Have you ever wondered just who lives in a homeowners association? While the developers and special interests are marketing to almost everyone, when problems arise with an association (HOA) we often hear the statement, "HOAs are not for everyone, If you can't follow the rules, move out." So I wondered.
The 2010 Census doesn't collect any demographics. A search of the US Census websites reveal plenty of details about race, education, income, type of home, its structure, etc and even if its a condominium. But nothing about HOAs, the planned community subdivision as many states distinguish between residential communities in general and a condominium. And neither can any HOA demographics be found on state government websites simply because HOA data is not collected and correlated with overall state demographics. The only data seems to come from the national trade group promoting and supporting the HOA form of housing, Community Associations Institute (CAI).
In its 2007 survey on homeowner satisfaction, Zogby International, the research firm that conducted the telephone survey, provided a glimpse at just who lives in HOAs. While neither Zogby nor CAI continue to provide online access to the methodology and details of the survey, a copy is available on the Constitutional Local Government website. A comparison with the survey sample findings and the 2000 Census is shown in Table 1 and one cannot help notice the large differences in the percentages between the sample and the Census data. Could these differences be the result of an unrepresentative sampling of the HOA population, or is there indeed a distinct segmentation of the overall population?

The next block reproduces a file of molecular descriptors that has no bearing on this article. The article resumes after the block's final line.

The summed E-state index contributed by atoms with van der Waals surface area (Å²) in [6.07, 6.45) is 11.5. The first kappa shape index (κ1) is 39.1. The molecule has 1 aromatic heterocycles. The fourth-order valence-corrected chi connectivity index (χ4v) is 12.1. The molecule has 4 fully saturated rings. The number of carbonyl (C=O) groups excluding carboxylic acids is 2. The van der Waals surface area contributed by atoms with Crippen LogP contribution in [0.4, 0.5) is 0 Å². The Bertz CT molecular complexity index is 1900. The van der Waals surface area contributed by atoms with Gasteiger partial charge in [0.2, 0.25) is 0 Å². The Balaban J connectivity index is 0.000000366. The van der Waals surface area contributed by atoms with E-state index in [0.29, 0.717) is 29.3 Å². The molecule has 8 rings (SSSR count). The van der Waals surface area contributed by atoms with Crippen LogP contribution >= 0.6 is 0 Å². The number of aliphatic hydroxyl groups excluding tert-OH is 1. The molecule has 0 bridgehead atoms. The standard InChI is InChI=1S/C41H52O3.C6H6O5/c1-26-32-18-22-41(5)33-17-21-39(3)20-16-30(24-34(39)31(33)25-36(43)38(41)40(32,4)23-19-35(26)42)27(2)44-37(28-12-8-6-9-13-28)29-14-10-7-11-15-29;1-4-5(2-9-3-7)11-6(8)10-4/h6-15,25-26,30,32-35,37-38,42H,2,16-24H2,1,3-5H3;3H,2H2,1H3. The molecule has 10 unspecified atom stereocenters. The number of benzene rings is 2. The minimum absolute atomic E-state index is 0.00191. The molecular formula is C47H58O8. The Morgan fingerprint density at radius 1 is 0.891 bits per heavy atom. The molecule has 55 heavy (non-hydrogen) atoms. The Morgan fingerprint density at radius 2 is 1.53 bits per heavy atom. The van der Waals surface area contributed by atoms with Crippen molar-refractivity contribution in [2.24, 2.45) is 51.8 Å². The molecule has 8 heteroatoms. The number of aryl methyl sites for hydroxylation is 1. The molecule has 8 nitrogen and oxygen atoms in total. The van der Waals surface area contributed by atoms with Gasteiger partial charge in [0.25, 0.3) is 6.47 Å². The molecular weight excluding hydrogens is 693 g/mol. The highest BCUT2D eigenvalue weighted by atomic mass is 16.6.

The comparison suggests that the HOA population represents a distinct class or subset of American society: the senior, educated, white, well-off segment of America. If true, then the demo-graphics reflected in Table 1 should be of concern to the policy makers. And well it should since industry data reveals a surprising, to many, 19.6% of Americans live under a HOA regime. That's slightly higher than either the Black or Hispanic minority percentages.
As Table 2 shows, the growth in HOAs continues, but not as rapidly as earlier. While the graph in Table 2 does introduce a distortion due to the 2-year periods, the 10-year increases between 1990 - 2000 and 2000 - 2010 are about the same, roughly 4%. This increase is about half of the whopping 7.8% increase from 1980 - 1990. Even if there is a leveling-off, we can expect actual the number of people living in HOAs to increase as the US population continues to grow, and as more and more towns and cities mandate HOAs for new developments.